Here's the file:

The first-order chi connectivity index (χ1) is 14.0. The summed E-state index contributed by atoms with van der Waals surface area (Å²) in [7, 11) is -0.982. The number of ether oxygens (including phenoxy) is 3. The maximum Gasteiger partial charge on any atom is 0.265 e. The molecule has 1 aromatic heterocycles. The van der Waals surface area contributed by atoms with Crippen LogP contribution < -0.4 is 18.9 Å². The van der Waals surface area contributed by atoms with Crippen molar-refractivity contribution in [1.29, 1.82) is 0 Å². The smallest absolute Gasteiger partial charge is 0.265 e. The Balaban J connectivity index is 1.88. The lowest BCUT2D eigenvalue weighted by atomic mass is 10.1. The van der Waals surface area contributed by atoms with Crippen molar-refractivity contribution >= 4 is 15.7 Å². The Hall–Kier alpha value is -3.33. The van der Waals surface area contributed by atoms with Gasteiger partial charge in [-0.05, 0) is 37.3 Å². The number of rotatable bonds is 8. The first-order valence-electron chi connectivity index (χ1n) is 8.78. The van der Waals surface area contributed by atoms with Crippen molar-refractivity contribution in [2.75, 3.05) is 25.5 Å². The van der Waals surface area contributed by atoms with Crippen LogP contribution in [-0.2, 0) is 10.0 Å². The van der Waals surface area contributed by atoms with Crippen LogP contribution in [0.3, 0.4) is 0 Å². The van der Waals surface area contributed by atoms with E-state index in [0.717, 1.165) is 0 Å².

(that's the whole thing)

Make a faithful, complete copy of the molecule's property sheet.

The first-order chi connectivity index (χ1) is 14.0. The summed E-state index contributed by atoms with van der Waals surface area (Å²) in [7, 11) is -0.982. The number of ether oxygens (including phenoxy) is 3. The maximum Gasteiger partial charge on any atom is 0.265 e. The molecule has 1 aromatic heterocycles. The van der Waals surface area contributed by atoms with Crippen LogP contribution < -0.4 is 18.9 Å². The van der Waals surface area contributed by atoms with Crippen molar-refractivity contribution in [1.29, 1.82) is 0 Å². The smallest absolute Gasteiger partial charge is 0.265 e. The Balaban J connectivity index is 1.88. The lowest BCUT2D eigenvalue weighted by atomic mass is 10.1. The van der Waals surface area contributed by atoms with Crippen molar-refractivity contribution >= 4 is 15.7 Å². The Hall–Kier alpha value is -3.33. The van der Waals surface area contributed by atoms with Gasteiger partial charge in [-0.05, 0) is 37.3 Å². The number of rotatable bonds is 8. The first-order valence-electron chi connectivity index (χ1n) is 8.78. The van der Waals surface area contributed by atoms with Crippen molar-refractivity contribution in [2.75, 3.05) is 25.5 Å². The van der Waals surface area contributed by atoms with Crippen LogP contribution in [-0.2, 0) is 10.0 Å². The van der Waals surface area contributed by atoms with Crippen LogP contribution in [0.3, 0.4) is 0 Å². The van der Waals surface area contributed by atoms with E-state index in [0.717, 1.165) is 0 Å².